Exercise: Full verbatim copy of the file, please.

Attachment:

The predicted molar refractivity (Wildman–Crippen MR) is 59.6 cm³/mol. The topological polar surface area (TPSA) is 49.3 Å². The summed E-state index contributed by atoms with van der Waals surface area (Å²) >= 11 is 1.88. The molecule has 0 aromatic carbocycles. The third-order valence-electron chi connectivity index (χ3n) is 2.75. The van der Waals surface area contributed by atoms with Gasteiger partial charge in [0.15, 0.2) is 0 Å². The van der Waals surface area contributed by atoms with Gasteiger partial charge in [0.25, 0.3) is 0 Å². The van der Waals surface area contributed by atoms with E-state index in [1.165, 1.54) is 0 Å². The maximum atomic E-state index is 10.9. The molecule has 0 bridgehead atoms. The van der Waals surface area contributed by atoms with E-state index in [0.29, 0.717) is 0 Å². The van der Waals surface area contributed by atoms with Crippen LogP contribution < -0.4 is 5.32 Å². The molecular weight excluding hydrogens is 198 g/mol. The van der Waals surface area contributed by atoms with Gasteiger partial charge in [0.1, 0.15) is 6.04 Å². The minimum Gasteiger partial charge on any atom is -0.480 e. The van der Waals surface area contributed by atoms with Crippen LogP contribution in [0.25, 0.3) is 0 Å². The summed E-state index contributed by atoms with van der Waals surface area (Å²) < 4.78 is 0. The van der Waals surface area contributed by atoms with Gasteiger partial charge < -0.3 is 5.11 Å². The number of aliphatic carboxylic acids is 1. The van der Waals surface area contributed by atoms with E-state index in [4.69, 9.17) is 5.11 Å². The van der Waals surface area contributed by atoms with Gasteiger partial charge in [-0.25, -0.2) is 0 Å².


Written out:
The predicted molar refractivity (Wildman–Crippen MR) is 59.6 cm³/mol. The topological polar surface area (TPSA) is 49.3 Å². The summed E-state index contributed by atoms with van der Waals surface area (Å²) >= 11 is 1.88. The molecule has 0 aromatic carbocycles. The third-order valence-electron chi connectivity index (χ3n) is 2.75. The van der Waals surface area contributed by atoms with Gasteiger partial charge in [0.15, 0.2) is 0 Å². The van der Waals surface area contributed by atoms with Gasteiger partial charge in [0.25, 0.3) is 0 Å². The van der Waals surface area contributed by atoms with E-state index in [1.165, 1.54) is 0 Å². The maximum atomic E-state index is 10.9. The molecule has 0 bridgehead atoms. The van der Waals surface area contributed by atoms with E-state index in [0.29, 0.717) is 0 Å². The van der Waals surface area contributed by atoms with Crippen LogP contribution < -0.4 is 5.32 Å². The molecular weight excluding hydrogens is 198 g/mol. The van der Waals surface area contributed by atoms with Gasteiger partial charge in [0.1, 0.15) is 6.04 Å². The minimum Gasteiger partial charge on any atom is -0.480 e. The van der Waals surface area contributed by atoms with Crippen LogP contribution in [0.25, 0.3) is 0 Å². The summed E-state index contributed by atoms with van der Waals surface area (Å²) < 4.78 is 0. The van der Waals surface area contributed by atoms with Gasteiger partial charge < -0.3 is 5.11 Å². The number of aliphatic carboxylic acids is 1. The van der Waals surface area contributed by atoms with E-state index in [4.69, 9.17) is 5.11 Å². The van der Waals surface area contributed by atoms with Gasteiger partial charge in [-0.25, -0.2) is 0 Å².